Unless you’re my mother. It’s very well written, but I’m not sure it is for me, she offers. I pass along the glowing reviews, add my own swollen words. It’s not the first time we’ve disagreed on a book. But this schism in taste gnaws at me. It leads me to think more intentionally about my mother. She too is a traveler. Even more than me. She is someone who lives in the world. Someone who I think understands dislocation. Understanding is at the heart of this novel. The interpreter says at one point, “I said only this: I understand. I could understand anything, under the right circumstances and for the right person.”

Then finally I understand how different my mother and I are in some ways. That she has known great love and intimacy with my father, has lived in one place for most of her life, and so she seeks out the unfamiliar, desires dislocation. Whereas I have largely lived a life of impermanence and like the interpreter seek stability and intimacy. Toward the end of the novel, the interpreter has a brief encounter in a Chinese restaurant that triggers a desire to go home. “I thought—I want to go home. I want to be in a place that feels like home. Where that was, I did not know.” After decades of moving, of movement, I arrived back in my hometown. Like the interpreter, it was for a job, but it was the place I grew up in, where my family lived. I had already come to know by that time that home is not a house or city or a place, it is the people you come home to. When I married again, I married the man that has become my home.  


Central to Intimacies is the burden of knowing. The interpreter must live with what she hears and sees, the weight of crimes and secrets. She becomes complicit in the retelling of the warlord’s horrors. And so too does the reader. By writing in first person and present tense, the author ensures that the reader lives within the mind and routine of the interpreter. This helps drive the steady dis-ease throughout the novel. Relief and distance achieved only because the interpreter is an observer by nature and a witness by circumstance. Nonetheless, we come to know the ugly truths secreted away by various characters in Intimacies. We are unable to turn away from her knowing. And our own.

And maybe this too is a distinction between my mother and me. I think about how my mother can turn away from the dark, to unknow the ugly. She can live in the buoyed optimism of the moment. And yes, I admire that, even as I return again and again to examine my own scarred past through my writing. And through the reading of Intimacies—to retrace steps I’ve taken on the gray stone streets of The Hague under a raining sky, to remember what it’s like to leave the glow of a party, to return to unadorned, temporary rooms, or to await a married lover. I live with the consequences of knowing.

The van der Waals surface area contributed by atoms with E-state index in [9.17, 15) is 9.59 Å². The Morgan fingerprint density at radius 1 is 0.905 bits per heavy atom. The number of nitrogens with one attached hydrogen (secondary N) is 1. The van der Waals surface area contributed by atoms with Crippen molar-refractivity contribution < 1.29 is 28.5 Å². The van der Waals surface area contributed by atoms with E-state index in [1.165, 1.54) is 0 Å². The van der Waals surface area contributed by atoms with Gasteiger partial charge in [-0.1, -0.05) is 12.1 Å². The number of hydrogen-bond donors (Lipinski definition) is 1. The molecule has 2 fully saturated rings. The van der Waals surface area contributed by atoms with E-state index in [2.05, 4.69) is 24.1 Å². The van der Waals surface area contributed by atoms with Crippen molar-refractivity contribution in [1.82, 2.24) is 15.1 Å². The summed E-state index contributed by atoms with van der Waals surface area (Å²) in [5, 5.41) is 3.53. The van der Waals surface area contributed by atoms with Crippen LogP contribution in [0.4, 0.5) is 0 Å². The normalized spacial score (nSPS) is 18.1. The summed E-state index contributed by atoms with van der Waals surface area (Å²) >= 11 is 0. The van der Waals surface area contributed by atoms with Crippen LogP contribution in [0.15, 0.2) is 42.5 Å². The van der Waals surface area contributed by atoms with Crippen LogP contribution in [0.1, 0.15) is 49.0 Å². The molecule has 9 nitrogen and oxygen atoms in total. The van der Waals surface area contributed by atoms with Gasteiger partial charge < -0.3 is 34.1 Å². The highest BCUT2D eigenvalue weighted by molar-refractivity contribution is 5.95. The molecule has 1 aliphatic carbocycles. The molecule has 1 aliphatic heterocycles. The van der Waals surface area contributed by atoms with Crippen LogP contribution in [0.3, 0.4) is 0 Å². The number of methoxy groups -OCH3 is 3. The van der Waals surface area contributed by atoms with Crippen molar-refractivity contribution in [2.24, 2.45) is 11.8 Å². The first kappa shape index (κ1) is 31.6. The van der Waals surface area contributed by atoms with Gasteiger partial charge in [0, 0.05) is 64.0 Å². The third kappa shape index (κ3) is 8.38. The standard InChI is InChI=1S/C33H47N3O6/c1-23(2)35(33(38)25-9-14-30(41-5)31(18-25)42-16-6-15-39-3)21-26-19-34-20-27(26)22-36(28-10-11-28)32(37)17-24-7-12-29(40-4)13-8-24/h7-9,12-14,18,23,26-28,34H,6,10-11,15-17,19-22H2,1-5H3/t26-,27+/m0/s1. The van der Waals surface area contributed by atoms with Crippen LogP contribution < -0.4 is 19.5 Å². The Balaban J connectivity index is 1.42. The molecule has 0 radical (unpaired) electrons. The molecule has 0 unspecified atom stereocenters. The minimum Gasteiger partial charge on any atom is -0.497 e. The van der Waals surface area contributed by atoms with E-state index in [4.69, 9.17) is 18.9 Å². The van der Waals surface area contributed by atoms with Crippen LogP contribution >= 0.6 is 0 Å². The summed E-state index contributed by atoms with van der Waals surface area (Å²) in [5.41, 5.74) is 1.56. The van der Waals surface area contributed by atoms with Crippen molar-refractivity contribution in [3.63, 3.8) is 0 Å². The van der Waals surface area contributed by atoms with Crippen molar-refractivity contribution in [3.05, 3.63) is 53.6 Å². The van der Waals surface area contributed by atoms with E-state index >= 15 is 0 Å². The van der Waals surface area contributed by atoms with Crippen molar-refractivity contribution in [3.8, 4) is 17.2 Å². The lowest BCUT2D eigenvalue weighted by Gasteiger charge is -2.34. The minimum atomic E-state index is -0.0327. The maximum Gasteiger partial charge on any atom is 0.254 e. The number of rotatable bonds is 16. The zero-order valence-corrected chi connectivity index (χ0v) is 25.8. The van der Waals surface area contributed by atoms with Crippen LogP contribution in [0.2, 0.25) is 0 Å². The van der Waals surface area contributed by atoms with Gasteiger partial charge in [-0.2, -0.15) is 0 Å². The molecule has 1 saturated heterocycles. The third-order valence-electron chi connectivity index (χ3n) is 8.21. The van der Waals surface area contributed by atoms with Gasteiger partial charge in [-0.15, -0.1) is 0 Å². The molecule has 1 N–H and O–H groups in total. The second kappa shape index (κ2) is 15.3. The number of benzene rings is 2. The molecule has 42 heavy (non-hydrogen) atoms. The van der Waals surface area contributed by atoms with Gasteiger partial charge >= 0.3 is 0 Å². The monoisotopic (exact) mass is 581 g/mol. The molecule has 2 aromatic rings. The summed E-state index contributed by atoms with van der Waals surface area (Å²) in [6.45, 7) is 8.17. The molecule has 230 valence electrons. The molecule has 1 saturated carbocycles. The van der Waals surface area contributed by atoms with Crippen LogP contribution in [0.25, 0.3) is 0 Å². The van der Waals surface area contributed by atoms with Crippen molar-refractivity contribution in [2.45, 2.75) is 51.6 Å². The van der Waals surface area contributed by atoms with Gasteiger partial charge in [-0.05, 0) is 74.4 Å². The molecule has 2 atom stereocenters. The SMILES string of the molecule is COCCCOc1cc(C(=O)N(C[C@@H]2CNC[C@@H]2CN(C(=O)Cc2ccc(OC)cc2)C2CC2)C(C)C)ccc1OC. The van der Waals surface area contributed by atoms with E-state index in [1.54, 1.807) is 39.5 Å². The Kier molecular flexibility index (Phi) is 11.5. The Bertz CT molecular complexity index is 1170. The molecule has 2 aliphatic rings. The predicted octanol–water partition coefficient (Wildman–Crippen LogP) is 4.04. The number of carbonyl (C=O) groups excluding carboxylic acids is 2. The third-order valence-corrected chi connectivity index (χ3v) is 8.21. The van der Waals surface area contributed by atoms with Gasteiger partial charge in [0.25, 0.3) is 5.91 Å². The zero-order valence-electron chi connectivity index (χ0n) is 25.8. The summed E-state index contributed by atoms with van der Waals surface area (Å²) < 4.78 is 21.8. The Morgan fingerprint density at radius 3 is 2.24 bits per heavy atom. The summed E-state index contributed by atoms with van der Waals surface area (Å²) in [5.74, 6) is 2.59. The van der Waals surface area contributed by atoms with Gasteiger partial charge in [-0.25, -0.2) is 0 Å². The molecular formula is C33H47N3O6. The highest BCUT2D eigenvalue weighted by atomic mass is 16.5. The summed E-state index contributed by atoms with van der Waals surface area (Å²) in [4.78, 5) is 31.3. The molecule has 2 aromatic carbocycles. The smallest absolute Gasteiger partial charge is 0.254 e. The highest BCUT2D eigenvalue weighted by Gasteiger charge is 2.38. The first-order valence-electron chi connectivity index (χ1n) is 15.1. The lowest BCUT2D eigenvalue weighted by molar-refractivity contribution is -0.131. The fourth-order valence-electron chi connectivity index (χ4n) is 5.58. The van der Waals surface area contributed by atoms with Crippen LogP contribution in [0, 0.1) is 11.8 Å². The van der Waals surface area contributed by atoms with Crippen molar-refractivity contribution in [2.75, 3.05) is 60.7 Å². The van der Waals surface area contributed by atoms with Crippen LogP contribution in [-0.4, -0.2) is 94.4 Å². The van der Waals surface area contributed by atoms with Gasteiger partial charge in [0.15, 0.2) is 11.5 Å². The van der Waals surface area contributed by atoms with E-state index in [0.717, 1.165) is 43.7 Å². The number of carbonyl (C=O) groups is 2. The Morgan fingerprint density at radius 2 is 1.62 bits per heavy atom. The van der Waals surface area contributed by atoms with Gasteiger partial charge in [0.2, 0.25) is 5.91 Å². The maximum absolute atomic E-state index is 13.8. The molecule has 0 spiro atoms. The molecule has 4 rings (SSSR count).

And the knowledge of literary construction. Having the benefit of taking craft talks with Katie and other NYU faculty, I think a lot about the choices made with point of view and tense, some of the tools we writers employ to control intimacy and distance. Katie’s last book, A Separation, also examines proximity and knowing through language. And it too is written in first person. Yet, as the distinction between the titles suggest, there is a broad range of achievement that a writer of Katie’s caliber can employ with tense and point of view. In A Separation, the narrator’s distance and separation collapse. In Intimacies, the interpreter can create distance and through that discover greater self-awareness. And while I’m talking about craft cleverness, it’s critical to note that the author has chosen to cloak the name and identity of her main character. With this stylistic twist, the reader is as destabilized as the interpreter. We see her world through her eyes with an immediacy, and yet we don’t know what she looks like or her ethnicity until later in the novel. We never know her name.  


There is a secondary storyline that runs through Intimacies that involves an antique bookseller Anton who is assaulted when he is somewhere he shouldn’t be with someone he shouldn’t be with, his married lover. In one scene, over dinner with his twin sister and the interpreter, Anton claims that his severe concussion has clouded his memory of the assault. Neither the sister, Eline, or the interpreter fully believe him. But the interpreter sees that between the siblings, it doesn’t matter. “For all their bickering and all the secrets between them, they shared an air of intimate collusion, of things implied and understood.” Once again, the word “understood.” And as the interpreter traffics in words, as I do as a writer, I turn that word over in my mind then look it up in my hefty Oxford Dictionary. It’s all there: comprehension, the power of intellect, perception, judgment, unspoken agreement, to be sympathetically aware of others’ feelings: tolerant and forgiving, to perceive meaning. 

The best poems, stories, essays, and novels expand our understanding of ourselves, the world we live in, and others. They bring greater depth and meaning to our own lives. In Intimacies, through the narrative of a single, unimportant woman, Katie Kitamura accomplishes these lofty goals and, through my own interpretation, has brought me to a greater understanding of myself and the people I call home.




Heidi Seaborn is a poet, essayist, and editor. She’s the author of An Insomniac’s Slumber Party with Marilyn Monroe (winner of the PANK Poetry Prize, 2021) Give a Girl Chaos (C&R Press, 2019), Bite Marks (Comstock Review Chapbook Award, 2021) and Once a Diva (dancinggirl press, 2021). Recent work in American Journal of Poetry, Beloit Poetry Journal, Copper Nickel, Cortland Review, the Financial Times of London, Missouri Review, The Offing, The Slowdown and the Washington Post. Heidi is Executive Editor of The Adroit Journal and holds an MFA in Poetry from NYU. She’s currently working on Upstart, a memoir about her twenties in Silicon Valley, and a third collection of poetry.